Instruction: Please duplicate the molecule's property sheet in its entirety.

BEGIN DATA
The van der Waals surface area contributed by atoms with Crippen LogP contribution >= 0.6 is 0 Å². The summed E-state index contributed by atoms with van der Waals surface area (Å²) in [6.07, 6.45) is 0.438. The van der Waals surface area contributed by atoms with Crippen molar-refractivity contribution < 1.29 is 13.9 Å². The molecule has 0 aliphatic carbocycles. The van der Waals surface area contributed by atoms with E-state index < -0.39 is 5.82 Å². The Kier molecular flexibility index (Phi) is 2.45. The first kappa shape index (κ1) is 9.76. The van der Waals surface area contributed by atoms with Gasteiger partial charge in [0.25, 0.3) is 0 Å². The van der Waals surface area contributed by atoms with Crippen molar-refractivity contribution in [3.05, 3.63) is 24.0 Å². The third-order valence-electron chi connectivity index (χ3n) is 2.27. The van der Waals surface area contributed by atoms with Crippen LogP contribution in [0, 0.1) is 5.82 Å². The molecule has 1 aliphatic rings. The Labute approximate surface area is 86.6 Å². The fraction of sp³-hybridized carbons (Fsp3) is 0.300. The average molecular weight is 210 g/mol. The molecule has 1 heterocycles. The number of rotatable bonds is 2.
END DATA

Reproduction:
The van der Waals surface area contributed by atoms with Crippen LogP contribution >= 0.6 is 0 Å². The summed E-state index contributed by atoms with van der Waals surface area (Å²) in [6.07, 6.45) is 0.438. The van der Waals surface area contributed by atoms with Crippen molar-refractivity contribution < 1.29 is 13.9 Å². The molecule has 0 aliphatic carbocycles. The van der Waals surface area contributed by atoms with E-state index < -0.39 is 5.82 Å². The Kier molecular flexibility index (Phi) is 2.45. The first kappa shape index (κ1) is 9.76. The van der Waals surface area contributed by atoms with Gasteiger partial charge in [0.25, 0.3) is 0 Å². The van der Waals surface area contributed by atoms with Crippen molar-refractivity contribution in [3.05, 3.63) is 24.0 Å². The third-order valence-electron chi connectivity index (χ3n) is 2.27. The van der Waals surface area contributed by atoms with Crippen LogP contribution in [0, 0.1) is 5.82 Å². The molecule has 1 aliphatic rings. The Labute approximate surface area is 86.6 Å². The fraction of sp³-hybridized carbons (Fsp3) is 0.300. The average molecular weight is 210 g/mol. The molecule has 1 heterocycles. The number of rotatable bonds is 2.